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The Army recovers its MIA Oscar

The long-lost statue for Frank Capra's 'Prelude to War' returns with fanfare.

September 05, 2008|Bob Thomas | Associated Press

The Army, with a hand from Hollywood, has received a long-lost Oscar back into its ranks.

The little statue took a long and largely unknown path before being passed from Academy of Motion Picture Arts and Sciences President Sid Ganis to an Army general in a Wednesday night ceremony and screening.

In 1942, a few weeks after Pearl Harbor, filmmaker Frank Capra joined the Army and was assigned to create a film series, "Why We Fight."

Maj. Capra, who had directed such films as "It Happened One Night," "Lost Horizon" and "Mr. Smith Goes to Washington," was told to create the documentary "Prelude to War."

He showed the finished work to Army Chief of Staff Gen. George C. Marshall, who insisted that President Franklin D. Roosevelt see the film.

In his 1971 autobiography, "The Name Above the Title," Capra wrote of a screening at the White House. Amid the applause at the end, FDR exclaimed: "Every man, woman and child in the world should see this film!"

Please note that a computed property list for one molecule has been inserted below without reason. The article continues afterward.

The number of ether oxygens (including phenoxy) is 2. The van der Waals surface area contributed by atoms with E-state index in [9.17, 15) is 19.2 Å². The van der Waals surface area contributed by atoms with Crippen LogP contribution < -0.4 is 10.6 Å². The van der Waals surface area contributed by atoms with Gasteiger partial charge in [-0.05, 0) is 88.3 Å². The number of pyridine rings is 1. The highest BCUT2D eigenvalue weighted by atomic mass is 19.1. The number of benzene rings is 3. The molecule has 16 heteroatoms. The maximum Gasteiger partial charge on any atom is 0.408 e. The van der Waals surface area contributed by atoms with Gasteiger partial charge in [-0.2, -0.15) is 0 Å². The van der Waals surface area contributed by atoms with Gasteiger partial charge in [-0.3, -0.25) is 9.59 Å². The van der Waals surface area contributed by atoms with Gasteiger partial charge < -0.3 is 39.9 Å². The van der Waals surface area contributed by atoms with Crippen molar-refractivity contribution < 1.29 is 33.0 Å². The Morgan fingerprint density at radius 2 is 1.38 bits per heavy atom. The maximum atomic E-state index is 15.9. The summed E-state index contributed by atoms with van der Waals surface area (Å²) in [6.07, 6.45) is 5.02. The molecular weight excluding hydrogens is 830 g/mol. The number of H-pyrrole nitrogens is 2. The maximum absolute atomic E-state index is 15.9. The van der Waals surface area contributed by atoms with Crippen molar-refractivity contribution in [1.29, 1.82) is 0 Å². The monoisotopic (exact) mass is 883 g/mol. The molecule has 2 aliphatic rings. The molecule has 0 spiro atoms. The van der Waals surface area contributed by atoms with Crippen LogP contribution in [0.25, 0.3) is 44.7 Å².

"Prelude to War" was at first seen solely by soldiers in Army quarters, but the Army eventually relented and 250 prints were sent to theaters across the country.

The academy staged a screening of "Prelude to War" on Wednesday night at the Pickford Center for Motion Picture Study in Hollywood.

"Sixty-five years later, 'Prelude to War' still continues to be one of the greatest documentaries ever made," said Ganis, the host of the screening. Ganis traced the history of the "Mystery of the Missing Oscar."

In 1942, "Prelude to War" won an Academy Award for best documentary by the U.S. Army Special Services, but, Ganis explained, the prize wasn't a statue but a plaque. All of the awards were in plaster, not metal, during the war because of the metal shortage.

After the war the Army received an actual Oscar statue, and it was stored in the Army Pictorial Center.

When the center closed in 1970, the Oscar disappeared.

Earlier this year, Christie's auction house advertised an Oscar for sale. It was the missing "Prelude to War" award. The academy notified the Army, which claimed the prize.

On Wednesday night, Ganis presented a polished, 8-pound Oscar to Brig. Gen. Jeffrey E. Phillips, deputy chief of public affairs for the army.

The ceremony was followed by a screening of "Prelude to War," which looked as current as battle clips from Iraq.

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